Midnight Golf Program Gets a Hole in One for Metro Detroit Youth Success  

Midnight Golf Program leader Winston Coffee.   

Photo provided by Winston Coffee  

  

One doesn’t have to look far to see what miracles are happening in the everyday activities at the Midnight Golf Program (MGP) in Detroit.  

MGP started as a safe streets’ initiative (along with the now-defunct Midnight Basketball program), and a renowned academic enrichment and professional polishing program that focuses on helping students in college, career development and beyond.  

The game of golf is used to introduce discipline, strategy and career-boosting skills because being comfortable out on the course comes in handy when a young professional is networking to navigate their way to the top.  

MGP’s very own founder, Renee Fluker, knows firsthand the work that the program and her team provide to youth who otherwise may have never been introduced to the sport.   

A major component of Midnight Golf’s College Success Team is to assist students in finding the right college fit. Annually, they take to the roads across the nation and visit a number of colleges and universities in just a few days.  

Winston Coffee, college success coach and college liaison at the MGP, assists and navigates high school and college students to and through their college careers, according to his LinkedIn profile.   

Coffee told the Michigan Chronicle that he has been with the program since around 2008 and he started as a mentor with the program and transitioned to working for the organization.  

“Building relationships with different institutions around the country [helps] to create opportunities for young people to land safely,” Coffee said, adding that MGP is very intentional about its plans to introduce students of color to accessible opportunities in the world of higher education. “Golf is a tool we teach young people. Most students of color don’t have access to [that] kind of thing. Golf can open up doors.”  

Known as a networking sport, just simply knowing how to play golf can lead to open doors, job opportunities and rubbing shoulders with the who’s who. This popular sport, however, is still dominated by white men primarily. CNN reported that in the United States, 82 percent of all golfers are white, while 25 percent of junior golfers (aged 6-17) were not white; also, about 25 percent of people who played on a golf course for the first time in 2017 were not white.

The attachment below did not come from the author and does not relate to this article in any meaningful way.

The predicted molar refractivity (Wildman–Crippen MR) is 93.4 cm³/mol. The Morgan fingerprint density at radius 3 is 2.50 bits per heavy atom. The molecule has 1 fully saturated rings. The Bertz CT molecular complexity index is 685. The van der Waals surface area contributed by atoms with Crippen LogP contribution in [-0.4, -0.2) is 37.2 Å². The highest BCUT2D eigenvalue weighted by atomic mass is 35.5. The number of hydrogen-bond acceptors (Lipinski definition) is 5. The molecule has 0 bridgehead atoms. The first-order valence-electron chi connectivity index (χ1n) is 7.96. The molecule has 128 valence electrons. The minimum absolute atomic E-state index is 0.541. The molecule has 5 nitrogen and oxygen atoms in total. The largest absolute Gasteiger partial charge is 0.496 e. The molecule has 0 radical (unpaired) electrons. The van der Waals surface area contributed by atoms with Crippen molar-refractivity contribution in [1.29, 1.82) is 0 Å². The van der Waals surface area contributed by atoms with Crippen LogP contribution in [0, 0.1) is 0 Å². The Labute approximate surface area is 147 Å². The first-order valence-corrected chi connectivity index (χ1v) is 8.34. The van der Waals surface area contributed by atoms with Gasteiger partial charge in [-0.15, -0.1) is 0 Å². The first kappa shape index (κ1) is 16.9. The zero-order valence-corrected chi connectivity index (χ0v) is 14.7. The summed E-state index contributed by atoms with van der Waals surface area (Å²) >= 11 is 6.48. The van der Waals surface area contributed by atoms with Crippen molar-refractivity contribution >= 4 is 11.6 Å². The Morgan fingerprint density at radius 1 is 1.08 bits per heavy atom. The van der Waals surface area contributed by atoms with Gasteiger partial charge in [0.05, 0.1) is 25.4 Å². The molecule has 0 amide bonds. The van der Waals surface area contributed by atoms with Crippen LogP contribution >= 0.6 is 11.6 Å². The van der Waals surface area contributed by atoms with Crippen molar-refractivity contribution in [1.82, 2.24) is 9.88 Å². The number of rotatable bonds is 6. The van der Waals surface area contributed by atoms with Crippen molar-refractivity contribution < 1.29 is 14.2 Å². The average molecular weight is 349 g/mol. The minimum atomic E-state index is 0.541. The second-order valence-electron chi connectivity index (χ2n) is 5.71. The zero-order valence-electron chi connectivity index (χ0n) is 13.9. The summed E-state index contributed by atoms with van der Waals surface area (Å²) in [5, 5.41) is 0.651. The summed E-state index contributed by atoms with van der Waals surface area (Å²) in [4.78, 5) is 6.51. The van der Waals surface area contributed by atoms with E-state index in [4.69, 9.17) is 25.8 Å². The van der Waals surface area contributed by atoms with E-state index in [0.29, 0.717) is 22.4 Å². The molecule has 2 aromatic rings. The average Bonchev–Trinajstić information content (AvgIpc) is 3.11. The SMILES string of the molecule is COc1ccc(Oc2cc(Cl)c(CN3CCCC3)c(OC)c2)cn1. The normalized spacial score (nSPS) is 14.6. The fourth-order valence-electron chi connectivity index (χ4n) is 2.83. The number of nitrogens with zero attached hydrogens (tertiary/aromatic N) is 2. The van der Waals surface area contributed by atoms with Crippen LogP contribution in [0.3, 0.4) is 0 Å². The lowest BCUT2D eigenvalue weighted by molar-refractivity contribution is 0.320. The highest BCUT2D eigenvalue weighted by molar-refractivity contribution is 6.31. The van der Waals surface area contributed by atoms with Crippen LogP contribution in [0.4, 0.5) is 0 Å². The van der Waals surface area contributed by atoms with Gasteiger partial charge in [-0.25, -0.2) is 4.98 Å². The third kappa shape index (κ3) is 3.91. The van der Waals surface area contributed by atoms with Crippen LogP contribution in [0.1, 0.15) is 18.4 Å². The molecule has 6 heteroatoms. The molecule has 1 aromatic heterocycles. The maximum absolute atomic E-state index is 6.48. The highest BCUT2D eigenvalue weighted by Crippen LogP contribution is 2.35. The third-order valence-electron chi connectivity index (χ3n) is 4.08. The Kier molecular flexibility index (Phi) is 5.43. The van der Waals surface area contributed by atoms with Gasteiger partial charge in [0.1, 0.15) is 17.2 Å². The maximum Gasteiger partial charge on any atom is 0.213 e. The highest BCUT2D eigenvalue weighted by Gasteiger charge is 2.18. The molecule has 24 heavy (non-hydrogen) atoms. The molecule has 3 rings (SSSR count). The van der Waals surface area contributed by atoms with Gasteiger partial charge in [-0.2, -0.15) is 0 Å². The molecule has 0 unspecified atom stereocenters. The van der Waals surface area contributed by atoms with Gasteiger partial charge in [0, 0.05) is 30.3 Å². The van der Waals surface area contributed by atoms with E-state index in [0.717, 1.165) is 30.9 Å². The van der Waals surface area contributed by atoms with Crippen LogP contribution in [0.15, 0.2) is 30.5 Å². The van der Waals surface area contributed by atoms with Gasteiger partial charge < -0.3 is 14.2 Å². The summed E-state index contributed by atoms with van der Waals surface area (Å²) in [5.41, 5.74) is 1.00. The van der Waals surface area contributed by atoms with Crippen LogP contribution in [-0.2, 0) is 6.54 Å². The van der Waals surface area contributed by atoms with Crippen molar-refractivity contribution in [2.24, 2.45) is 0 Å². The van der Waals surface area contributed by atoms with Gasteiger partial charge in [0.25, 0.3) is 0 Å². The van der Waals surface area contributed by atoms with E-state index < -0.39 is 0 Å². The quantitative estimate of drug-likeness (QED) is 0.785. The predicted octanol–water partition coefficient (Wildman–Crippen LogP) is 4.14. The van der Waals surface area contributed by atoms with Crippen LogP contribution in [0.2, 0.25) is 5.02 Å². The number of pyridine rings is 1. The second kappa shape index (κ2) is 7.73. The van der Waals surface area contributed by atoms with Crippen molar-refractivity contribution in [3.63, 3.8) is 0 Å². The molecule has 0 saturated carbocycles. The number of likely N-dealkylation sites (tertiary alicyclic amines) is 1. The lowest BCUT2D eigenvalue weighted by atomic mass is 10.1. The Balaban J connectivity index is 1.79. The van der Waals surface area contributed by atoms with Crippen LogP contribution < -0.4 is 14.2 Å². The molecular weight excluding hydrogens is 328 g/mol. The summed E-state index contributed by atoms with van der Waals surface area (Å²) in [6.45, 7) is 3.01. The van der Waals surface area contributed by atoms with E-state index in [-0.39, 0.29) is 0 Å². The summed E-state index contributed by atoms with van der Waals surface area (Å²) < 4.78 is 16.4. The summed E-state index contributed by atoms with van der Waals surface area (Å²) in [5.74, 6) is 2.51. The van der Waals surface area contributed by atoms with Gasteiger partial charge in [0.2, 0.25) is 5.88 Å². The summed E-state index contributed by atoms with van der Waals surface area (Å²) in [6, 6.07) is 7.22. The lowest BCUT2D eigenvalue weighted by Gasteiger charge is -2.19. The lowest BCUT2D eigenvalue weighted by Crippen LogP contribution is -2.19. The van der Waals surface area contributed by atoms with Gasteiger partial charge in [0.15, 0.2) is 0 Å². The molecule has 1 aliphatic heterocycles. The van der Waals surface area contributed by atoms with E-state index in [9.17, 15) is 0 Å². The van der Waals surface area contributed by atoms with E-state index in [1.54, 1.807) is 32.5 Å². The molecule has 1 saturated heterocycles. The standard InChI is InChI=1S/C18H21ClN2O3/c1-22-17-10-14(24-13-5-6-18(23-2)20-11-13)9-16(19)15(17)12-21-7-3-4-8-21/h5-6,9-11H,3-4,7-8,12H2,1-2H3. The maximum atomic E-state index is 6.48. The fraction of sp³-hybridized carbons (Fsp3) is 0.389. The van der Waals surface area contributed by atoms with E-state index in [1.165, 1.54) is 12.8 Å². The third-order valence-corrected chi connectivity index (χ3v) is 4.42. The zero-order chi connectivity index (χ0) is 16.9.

Renee Fluker, founder and president of MGP, told the Michigan Chronicle that she started the organization 20 years ago, after being inspired by her son who played golf in high school.  

“He would complain that no Black kids know how to play golf,” she said, adding that he asked her once while in college to come up with a way to help Black kids learn to play golf, which she did.  

“The goal now is to teach them golf and get them in college and the thing now is ‘college career and beyond,’” she said, adding that about 100 students a night come to their programs held multiple times a week at Marygrove.  

Coffee said that once the program’s youth learn the game’s soft skills (like communication, networking, sportsmanship) they are well on their way to incorporating their knowledge off the golf course and into college, finding internships, and more.  

“[Students will] feel comfortable navigating talking to people,” he said, adding that years ago he did not see himself in this position, ironically when he was attending college.  

“I didn’t have a Midnight Golf program to support my [vision],” Coffee said, adding that family support took him to a certain level. “They did the best they could with what they knew [but I] didn’t have the same type of access.”  

Now, working with young people in the program, he can be a part of other people’s villages to help them along their way.  

“Offer insight, information in spaces and ways I wish I had it,” he said, adding that the program and golfing overall for minorities is picking up steam. “In general, there seems to be more [people playing golf in the] past two or three years.”  

He added that during the early days of the pandemic playing golf was still acceptable because it could be played outside with social distancing – and when exposure and opportunity meet for students, greatness is attainable.   

“At Midnight Golf that is what we hang our hats on – putting young people in front of opportunities you don’t know … it opens your mind into what else is possible — what other things you can aspire for and achieve as far as being exposed to something new and different,” Coffee said. 

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